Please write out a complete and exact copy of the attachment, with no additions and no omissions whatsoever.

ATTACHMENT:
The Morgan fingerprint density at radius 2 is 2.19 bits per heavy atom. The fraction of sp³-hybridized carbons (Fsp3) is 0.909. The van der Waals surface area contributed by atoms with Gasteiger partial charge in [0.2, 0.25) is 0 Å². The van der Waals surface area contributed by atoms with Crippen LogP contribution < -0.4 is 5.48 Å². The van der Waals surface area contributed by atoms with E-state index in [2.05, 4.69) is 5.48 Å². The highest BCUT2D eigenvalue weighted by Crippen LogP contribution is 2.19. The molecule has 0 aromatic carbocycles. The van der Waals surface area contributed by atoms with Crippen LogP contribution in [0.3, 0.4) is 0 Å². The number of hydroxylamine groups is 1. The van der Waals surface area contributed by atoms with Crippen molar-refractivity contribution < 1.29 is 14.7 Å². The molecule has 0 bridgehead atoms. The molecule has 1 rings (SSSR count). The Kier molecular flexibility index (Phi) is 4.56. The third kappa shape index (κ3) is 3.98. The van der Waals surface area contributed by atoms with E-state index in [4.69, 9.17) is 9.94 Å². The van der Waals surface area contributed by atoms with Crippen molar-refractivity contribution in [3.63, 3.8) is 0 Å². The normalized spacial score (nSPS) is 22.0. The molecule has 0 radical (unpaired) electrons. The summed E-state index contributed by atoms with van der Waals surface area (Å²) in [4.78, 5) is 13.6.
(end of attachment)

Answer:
The Morgan fingerprint density at radius 2 is 2.19 bits per heavy atom. The fraction of sp³-hybridized carbons (Fsp3) is 0.909. The van der Waals surface area contributed by atoms with Gasteiger partial charge in [0.2, 0.25) is 0 Å². The van der Waals surface area contributed by atoms with Crippen LogP contribution < -0.4 is 5.48 Å². The van der Waals surface area contributed by atoms with E-state index in [2.05, 4.69) is 5.48 Å². The highest BCUT2D eigenvalue weighted by Crippen LogP contribution is 2.19. The molecule has 0 aromatic carbocycles. The van der Waals surface area contributed by atoms with Crippen LogP contribution in [0.3, 0.4) is 0 Å². The number of hydroxylamine groups is 1. The van der Waals surface area contributed by atoms with Crippen molar-refractivity contribution < 1.29 is 14.7 Å². The molecule has 0 bridgehead atoms. The molecule has 1 rings (SSSR count). The Kier molecular flexibility index (Phi) is 4.56. The third kappa shape index (κ3) is 3.98. The van der Waals surface area contributed by atoms with E-state index in [4.69, 9.17) is 9.94 Å². The van der Waals surface area contributed by atoms with Crippen molar-refractivity contribution in [3.63, 3.8) is 0 Å². The normalized spacial score (nSPS) is 22.0. The molecule has 0 radical (unpaired) electrons. The summed E-state index contributed by atoms with van der Waals surface area (Å²) in [4.78, 5) is 13.6.